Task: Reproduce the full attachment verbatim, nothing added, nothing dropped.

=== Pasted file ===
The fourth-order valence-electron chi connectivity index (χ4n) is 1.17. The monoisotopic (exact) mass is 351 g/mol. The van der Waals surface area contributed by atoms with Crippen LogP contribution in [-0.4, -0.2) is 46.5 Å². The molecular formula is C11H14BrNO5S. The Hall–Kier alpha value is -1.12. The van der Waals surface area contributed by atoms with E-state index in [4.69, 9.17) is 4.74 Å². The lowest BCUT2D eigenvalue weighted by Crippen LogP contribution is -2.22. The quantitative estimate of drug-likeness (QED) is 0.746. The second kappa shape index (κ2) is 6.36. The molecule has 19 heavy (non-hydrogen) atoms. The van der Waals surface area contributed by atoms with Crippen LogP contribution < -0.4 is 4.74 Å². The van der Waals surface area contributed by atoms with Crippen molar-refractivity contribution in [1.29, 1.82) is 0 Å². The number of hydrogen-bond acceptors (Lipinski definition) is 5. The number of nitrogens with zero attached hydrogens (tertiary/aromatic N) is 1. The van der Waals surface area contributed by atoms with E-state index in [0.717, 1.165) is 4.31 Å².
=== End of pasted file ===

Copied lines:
The fourth-order valence-electron chi connectivity index (χ4n) is 1.17. The monoisotopic (exact) mass is 351 g/mol. The van der Waals surface area contributed by atoms with Crippen LogP contribution in [-0.4, -0.2) is 46.5 Å². The molecular formula is C11H14BrNO5S. The Hall–Kier alpha value is -1.12. The van der Waals surface area contributed by atoms with E-state index in [4.69, 9.17) is 4.74 Å². The lowest BCUT2D eigenvalue weighted by Crippen LogP contribution is -2.22. The quantitative estimate of drug-likeness (QED) is 0.746. The second kappa shape index (κ2) is 6.36. The molecule has 19 heavy (non-hydrogen) atoms. The van der Waals surface area contributed by atoms with Crippen LogP contribution < -0.4 is 4.74 Å². The van der Waals surface area contributed by atoms with Crippen molar-refractivity contribution in [1.29, 1.82) is 0 Å². The number of hydrogen-bond acceptors (Lipinski definition) is 5. The number of nitrogens with zero attached hydrogens (tertiary/aromatic N) is 1. The van der Waals surface area contributed by atoms with E-state index in [0.717, 1.165) is 4.31 Å².